With dozens of brands of solar panels on the market, choosing which one to buy can be a conundrum. One of the things you that may help you navigate this field is to understand the various certifications that are given to solar panels and all the acronyms that go with them. UL (Underwriters Laboratories) is a global independent safety science company with more than a century of expertise innovating safety solutions. The first thing you need to know is the difference between a “standard” and a “certification”. Standards are design qualifications written by entities like Underwriters Laboratories (UL), International Electrotechnical Commission (IEC) and International Organization for Standardization (ISO) whose acronym makes better sense in other languages. When a solar panel receives a certification, it means that a recognized, approved lab has tested that solar panel to make sure it meets certain standards.  UL 1703 is the set of standards for safety for flat-plate PV Modules Let’s look at UL 1703 as an example. Officially published by Underwriters Laboratories, UL 1703 is the set of standards for safety for flat-plate PV Modules (aka the commonly used solar panels with the glass on the front). Cities and counties in the United States will only provide installation permits for systems that have solar panels that have the UL 1703 certification. This means that a manufacturer must send their solar panels to a Nationally Recognized Test Laboratory (NRTL) like Underwriters Laboratories, Intertek, TUV or CSA Group to have it tested. If it passes the test, that lab will provide a certification that the solar panel meets the UL 1703 standard. This process is also called UL listing and when the solar panel gets its official certification the manufacturer can say it is UL Listed. A UL Listed solar panel will have a special “mark” on its label from the NRTL that certified it. TÜV Rheinland is the leading provider of product testing and certifications for the worldwide marketplace.  While getting the UL 1703 Listing is a requirement, the solar panel manufacturers can step up their game and have the lab also test for other standards like IEC 61215 standards for durability and performance for standard monocrystalline and polycrystalline PV module. The IEC 61646 is a similar set of durability and performance standards for thin film PV modules. There are also very specific standards like IEC 61701 that includes salt mist corrosion tests (which you should look for if you are installing your solar panels on your beach house) or IEC 62716 that includes ammonia corrosion tests (in case you are installing your solar panels in agricultural environments).    PVEL is the independent lab for the...

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Installing Solar? Your State Might Require This Certification If You Want Incentives
Mar04

Installing Solar? Your State Might Require This Certification If You Want Incentives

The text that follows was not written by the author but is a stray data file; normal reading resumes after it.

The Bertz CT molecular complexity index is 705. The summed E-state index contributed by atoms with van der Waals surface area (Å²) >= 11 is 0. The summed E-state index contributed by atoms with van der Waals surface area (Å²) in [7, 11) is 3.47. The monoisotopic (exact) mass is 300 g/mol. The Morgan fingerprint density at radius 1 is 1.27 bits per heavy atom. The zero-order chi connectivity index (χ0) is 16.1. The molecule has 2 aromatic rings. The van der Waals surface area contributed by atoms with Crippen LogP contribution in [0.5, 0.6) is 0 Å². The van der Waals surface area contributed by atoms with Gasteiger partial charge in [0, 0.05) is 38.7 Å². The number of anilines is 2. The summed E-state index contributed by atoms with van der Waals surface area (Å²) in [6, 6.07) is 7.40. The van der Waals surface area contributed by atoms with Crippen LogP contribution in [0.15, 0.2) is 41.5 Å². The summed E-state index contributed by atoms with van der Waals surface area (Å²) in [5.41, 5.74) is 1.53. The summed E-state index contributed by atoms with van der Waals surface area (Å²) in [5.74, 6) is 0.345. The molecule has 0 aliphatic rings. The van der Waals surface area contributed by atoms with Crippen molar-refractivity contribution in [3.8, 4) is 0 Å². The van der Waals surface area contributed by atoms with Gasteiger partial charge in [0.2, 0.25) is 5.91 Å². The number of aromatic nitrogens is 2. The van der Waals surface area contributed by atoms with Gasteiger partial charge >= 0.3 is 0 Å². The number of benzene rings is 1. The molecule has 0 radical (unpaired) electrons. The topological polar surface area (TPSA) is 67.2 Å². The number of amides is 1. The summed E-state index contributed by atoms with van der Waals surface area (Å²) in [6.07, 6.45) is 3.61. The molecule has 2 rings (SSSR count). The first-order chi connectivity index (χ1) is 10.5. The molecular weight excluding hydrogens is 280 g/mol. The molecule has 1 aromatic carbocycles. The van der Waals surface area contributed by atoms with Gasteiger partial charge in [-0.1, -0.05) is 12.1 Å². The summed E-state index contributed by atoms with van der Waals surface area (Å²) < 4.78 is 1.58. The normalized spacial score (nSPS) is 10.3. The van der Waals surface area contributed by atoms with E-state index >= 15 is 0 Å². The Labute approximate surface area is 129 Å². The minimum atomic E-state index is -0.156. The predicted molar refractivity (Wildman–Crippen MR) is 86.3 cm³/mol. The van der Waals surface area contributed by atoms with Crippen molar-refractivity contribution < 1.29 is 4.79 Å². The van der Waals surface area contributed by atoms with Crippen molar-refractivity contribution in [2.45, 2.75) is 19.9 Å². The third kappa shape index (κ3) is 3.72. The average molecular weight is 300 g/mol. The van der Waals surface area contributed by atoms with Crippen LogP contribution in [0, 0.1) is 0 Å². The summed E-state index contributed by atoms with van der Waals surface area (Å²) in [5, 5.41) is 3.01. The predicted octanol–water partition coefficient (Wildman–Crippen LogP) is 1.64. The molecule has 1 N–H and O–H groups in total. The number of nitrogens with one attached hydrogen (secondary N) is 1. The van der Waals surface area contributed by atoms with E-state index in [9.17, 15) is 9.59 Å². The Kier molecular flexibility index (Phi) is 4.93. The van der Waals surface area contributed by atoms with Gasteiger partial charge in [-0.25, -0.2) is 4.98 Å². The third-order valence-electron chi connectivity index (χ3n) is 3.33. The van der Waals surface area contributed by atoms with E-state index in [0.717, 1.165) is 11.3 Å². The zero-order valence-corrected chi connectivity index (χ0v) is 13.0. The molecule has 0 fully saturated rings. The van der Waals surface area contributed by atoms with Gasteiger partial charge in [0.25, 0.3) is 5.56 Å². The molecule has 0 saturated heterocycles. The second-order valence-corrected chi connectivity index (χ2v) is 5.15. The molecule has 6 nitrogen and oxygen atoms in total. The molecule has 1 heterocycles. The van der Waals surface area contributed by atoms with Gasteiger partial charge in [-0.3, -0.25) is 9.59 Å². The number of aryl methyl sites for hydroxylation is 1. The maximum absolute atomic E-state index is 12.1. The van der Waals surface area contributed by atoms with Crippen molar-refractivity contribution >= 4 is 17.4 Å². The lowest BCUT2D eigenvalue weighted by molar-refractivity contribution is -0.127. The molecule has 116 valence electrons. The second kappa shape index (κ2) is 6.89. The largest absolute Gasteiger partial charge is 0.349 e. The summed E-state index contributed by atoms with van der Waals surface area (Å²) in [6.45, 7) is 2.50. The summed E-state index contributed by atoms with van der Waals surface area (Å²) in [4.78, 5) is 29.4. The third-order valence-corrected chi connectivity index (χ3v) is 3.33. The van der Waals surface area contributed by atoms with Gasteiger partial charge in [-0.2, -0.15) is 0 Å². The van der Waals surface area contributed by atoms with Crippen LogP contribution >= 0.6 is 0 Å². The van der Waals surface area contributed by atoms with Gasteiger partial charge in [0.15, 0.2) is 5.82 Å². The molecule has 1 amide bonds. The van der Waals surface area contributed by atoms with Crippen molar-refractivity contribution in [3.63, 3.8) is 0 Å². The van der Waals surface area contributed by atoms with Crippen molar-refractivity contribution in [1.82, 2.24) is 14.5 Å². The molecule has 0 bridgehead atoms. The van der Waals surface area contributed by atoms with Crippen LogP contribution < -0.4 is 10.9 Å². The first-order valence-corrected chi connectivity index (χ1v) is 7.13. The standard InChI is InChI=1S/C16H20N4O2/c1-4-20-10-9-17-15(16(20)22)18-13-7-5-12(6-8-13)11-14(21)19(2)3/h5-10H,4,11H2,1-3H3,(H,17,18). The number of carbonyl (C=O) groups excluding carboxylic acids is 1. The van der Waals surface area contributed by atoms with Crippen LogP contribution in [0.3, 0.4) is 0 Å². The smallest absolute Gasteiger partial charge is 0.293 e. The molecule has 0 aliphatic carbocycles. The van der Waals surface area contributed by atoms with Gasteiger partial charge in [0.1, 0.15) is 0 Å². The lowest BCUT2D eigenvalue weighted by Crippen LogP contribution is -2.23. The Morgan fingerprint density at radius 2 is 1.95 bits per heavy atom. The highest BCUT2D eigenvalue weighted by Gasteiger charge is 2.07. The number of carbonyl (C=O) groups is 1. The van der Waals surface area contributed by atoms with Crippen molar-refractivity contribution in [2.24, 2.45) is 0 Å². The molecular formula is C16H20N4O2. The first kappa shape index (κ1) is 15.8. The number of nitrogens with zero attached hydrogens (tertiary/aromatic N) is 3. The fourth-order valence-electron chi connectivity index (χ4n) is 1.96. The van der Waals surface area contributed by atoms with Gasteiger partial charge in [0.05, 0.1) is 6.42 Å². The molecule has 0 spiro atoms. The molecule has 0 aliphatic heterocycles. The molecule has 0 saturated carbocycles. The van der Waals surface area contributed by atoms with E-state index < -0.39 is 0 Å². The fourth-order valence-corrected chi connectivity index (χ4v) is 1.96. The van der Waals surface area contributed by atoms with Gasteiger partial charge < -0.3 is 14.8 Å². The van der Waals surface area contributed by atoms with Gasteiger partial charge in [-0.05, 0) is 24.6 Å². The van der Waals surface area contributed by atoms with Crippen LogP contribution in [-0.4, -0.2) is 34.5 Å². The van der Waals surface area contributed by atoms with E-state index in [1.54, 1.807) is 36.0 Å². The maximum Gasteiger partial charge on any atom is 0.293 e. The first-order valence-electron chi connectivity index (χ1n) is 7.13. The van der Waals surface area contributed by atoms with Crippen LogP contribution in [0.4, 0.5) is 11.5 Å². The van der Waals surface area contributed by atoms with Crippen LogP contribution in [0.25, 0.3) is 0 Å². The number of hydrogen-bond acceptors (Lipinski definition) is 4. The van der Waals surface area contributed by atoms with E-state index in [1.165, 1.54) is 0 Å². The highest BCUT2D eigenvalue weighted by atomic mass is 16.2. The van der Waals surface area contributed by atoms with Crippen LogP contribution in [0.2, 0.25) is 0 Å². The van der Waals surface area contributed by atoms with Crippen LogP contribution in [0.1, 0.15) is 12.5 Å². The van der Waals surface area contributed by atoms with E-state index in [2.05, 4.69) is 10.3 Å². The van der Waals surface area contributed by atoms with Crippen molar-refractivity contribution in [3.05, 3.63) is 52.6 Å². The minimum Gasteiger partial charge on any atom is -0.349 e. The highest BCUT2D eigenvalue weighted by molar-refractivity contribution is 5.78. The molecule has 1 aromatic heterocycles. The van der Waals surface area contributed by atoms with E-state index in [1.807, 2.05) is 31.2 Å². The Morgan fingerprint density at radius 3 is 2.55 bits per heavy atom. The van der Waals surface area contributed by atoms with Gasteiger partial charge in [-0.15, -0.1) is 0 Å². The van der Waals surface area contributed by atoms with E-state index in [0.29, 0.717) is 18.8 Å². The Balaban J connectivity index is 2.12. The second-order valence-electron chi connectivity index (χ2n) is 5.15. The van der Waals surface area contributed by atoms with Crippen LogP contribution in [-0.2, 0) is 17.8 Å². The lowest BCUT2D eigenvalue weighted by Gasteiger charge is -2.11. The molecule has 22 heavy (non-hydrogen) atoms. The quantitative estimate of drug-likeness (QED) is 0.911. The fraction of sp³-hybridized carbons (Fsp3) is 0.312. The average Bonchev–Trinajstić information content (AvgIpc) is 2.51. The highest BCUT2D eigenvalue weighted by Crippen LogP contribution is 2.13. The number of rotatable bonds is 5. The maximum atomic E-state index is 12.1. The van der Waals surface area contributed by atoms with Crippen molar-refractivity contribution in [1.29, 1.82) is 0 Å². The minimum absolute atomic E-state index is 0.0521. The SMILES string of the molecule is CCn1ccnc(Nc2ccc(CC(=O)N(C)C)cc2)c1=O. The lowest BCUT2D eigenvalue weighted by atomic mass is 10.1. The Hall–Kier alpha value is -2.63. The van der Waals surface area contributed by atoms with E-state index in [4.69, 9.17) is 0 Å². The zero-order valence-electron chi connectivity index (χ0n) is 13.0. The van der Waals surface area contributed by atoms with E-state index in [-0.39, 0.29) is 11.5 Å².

When it comes to home solar installations, the number of certifications, acronyms, and obscure bills bombarding your research can be enough to cause the sort of migraine you might get from staring too long at the sun. But after slogging through all that work of shopping for the just the right panels, inverters, and a battery storage solution, it would be a shame to miss out on state rebates and incentives because you didn’t have someone involved on your project with this one, crucial, certification: North American Board of Certified Energy Practitioners (NABCEP) Founded in 2002 as a non-profit, this accreditation was established as an industry stamp of approval to let homeowners know which installers have the specialized knowledge and expertise to install a solar system correctly. The requirements to attain a NABCEP are so rigorous that it quickly became the industry gold standard. It wasn’t long before some states made it a preferred or mandatory for a contractor with this certification to be involved in solar systems installations to be eligible for incentive programs. “What most of these states are looking for is that person with a NABCEP-cert is engaged somewhere along the process to look at the equipment and say whether it’s legit or not,” explained Go Green Solar’s NABCEP Certified Senior Design Engineer Dave Donaldson. “If a state is going to pay you for the solar energy you’re generating they want to make sure it’s been installed or reviewed by someone that knows what they’re doing.” Go Green Solar’s NABCEP-certified Senior Engineer Dave Donaldson (purple shirt) directing city of Los Angeles workers how to mount the solar panel In Utah the NABCEP-certification is a prerequisite to qualify for a state solar contractor license and Austin, Texas won’t allow electricians to build a grid-tied system without it. Minnesota, Maine, and Wisconsin are among the states that require a NABCEP-certified professional to install PV solar systems to make it eligible for rebates. And still, other states including California, Massachusetts, and Delaware, take a less stringent approach “recommending” PV solar systems are installed by a professional with NABCEP certifications making permits and rebates much easier to attain. For its part, NABCEP does not encourage or discourage state regulatory efforts. The credentials, which much be renewed every three years, are voluntary and are intended to act a professional differentiator in the same way a realtor that sells houses is able to become a broker after passing his/her license exam. An opinion blog post published by NABCEP argues why the organization feels its certifications should not become mandatory as there might not be enough certified professionals in America to keep up...